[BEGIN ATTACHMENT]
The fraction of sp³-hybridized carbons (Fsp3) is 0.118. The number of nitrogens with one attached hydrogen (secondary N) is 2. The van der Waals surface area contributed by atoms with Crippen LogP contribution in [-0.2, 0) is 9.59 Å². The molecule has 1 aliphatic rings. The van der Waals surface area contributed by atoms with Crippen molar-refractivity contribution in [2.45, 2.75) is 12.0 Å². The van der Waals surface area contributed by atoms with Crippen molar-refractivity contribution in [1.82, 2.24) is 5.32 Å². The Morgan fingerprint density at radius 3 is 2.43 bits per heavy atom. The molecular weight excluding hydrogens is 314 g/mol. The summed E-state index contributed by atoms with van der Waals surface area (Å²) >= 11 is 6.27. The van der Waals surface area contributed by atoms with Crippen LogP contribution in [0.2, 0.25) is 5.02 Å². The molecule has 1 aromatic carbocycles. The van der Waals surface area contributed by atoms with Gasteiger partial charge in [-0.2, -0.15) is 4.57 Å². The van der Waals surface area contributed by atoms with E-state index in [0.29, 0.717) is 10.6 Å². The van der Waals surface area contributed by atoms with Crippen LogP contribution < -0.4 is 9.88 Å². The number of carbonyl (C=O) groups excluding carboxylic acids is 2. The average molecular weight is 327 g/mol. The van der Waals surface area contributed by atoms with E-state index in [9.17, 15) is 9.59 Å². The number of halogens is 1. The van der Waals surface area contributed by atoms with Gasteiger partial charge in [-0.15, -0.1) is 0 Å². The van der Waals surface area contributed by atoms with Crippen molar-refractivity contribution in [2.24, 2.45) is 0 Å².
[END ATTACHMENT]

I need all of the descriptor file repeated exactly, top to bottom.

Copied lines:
The fraction of sp³-hybridized carbons (Fsp3) is 0.118. The number of nitrogens with one attached hydrogen (secondary N) is 2. The van der Waals surface area contributed by atoms with Crippen LogP contribution in [-0.2, 0) is 9.59 Å². The molecule has 1 aliphatic rings. The van der Waals surface area contributed by atoms with Crippen molar-refractivity contribution in [2.45, 2.75) is 12.0 Å². The van der Waals surface area contributed by atoms with Crippen molar-refractivity contribution in [1.82, 2.24) is 5.32 Å². The Morgan fingerprint density at radius 3 is 2.43 bits per heavy atom. The molecular weight excluding hydrogens is 314 g/mol. The summed E-state index contributed by atoms with van der Waals surface area (Å²) >= 11 is 6.27. The van der Waals surface area contributed by atoms with Crippen LogP contribution in [0.2, 0.25) is 5.02 Å². The molecule has 1 aromatic carbocycles. The van der Waals surface area contributed by atoms with Gasteiger partial charge in [-0.2, -0.15) is 4.57 Å². The van der Waals surface area contributed by atoms with E-state index in [0.29, 0.717) is 10.6 Å². The van der Waals surface area contributed by atoms with Crippen LogP contribution < -0.4 is 9.88 Å². The number of carbonyl (C=O) groups excluding carboxylic acids is 2. The average molecular weight is 327 g/mol. The van der Waals surface area contributed by atoms with E-state index in [9.17, 15) is 9.59 Å². The number of halogens is 1. The van der Waals surface area contributed by atoms with Gasteiger partial charge in [-0.15, -0.1) is 0 Å². The van der Waals surface area contributed by atoms with Crippen molar-refractivity contribution in [2.24, 2.45) is 0 Å².